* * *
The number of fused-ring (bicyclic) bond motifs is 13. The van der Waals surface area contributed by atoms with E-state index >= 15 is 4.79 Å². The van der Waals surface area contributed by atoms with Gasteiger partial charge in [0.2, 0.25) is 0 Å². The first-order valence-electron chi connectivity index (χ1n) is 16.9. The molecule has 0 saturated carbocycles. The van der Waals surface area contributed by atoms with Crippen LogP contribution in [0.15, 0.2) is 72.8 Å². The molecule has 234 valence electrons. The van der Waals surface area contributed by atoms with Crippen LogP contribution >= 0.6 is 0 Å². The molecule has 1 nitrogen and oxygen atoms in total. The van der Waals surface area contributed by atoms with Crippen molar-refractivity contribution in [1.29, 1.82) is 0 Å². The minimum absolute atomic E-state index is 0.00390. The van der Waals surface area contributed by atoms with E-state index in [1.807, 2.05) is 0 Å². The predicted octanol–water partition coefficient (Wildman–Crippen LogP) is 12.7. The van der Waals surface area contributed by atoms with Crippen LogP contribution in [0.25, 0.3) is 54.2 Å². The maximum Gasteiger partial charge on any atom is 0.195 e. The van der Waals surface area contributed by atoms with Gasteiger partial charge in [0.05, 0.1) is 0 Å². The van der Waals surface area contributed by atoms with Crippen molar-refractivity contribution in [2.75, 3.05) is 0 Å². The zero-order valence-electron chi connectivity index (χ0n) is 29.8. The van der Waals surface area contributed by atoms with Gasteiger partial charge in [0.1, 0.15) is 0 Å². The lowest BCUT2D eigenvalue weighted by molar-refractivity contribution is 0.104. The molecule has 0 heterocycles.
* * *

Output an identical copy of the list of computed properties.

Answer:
The number of fused-ring (bicyclic) bond motifs is 13. The van der Waals surface area contributed by atoms with E-state index >= 15 is 4.79 Å². The van der Waals surface area contributed by atoms with Gasteiger partial charge in [0.2, 0.25) is 0 Å². The first-order valence-electron chi connectivity index (χ1n) is 16.9. The molecule has 0 saturated carbocycles. The van der Waals surface area contributed by atoms with Crippen LogP contribution in [0.15, 0.2) is 72.8 Å². The molecule has 234 valence electrons. The van der Waals surface area contributed by atoms with Crippen LogP contribution >= 0.6 is 0 Å². The molecule has 1 nitrogen and oxygen atoms in total. The van der Waals surface area contributed by atoms with Crippen molar-refractivity contribution in [1.29, 1.82) is 0 Å². The minimum absolute atomic E-state index is 0.00390. The van der Waals surface area contributed by atoms with E-state index in [1.807, 2.05) is 0 Å². The predicted octanol–water partition coefficient (Wildman–Crippen LogP) is 12.7. The van der Waals surface area contributed by atoms with Crippen LogP contribution in [0.25, 0.3) is 54.2 Å². The maximum Gasteiger partial charge on any atom is 0.195 e. The van der Waals surface area contributed by atoms with Gasteiger partial charge in [0.05, 0.1) is 0 Å². The van der Waals surface area contributed by atoms with Crippen molar-refractivity contribution in [2.75, 3.05) is 0 Å². The zero-order valence-electron chi connectivity index (χ0n) is 29.8. The van der Waals surface area contributed by atoms with Gasteiger partial charge in [0.1, 0.15) is 0 Å². The lowest BCUT2D eigenvalue weighted by molar-refractivity contribution is 0.104. The molecule has 0 heterocycles.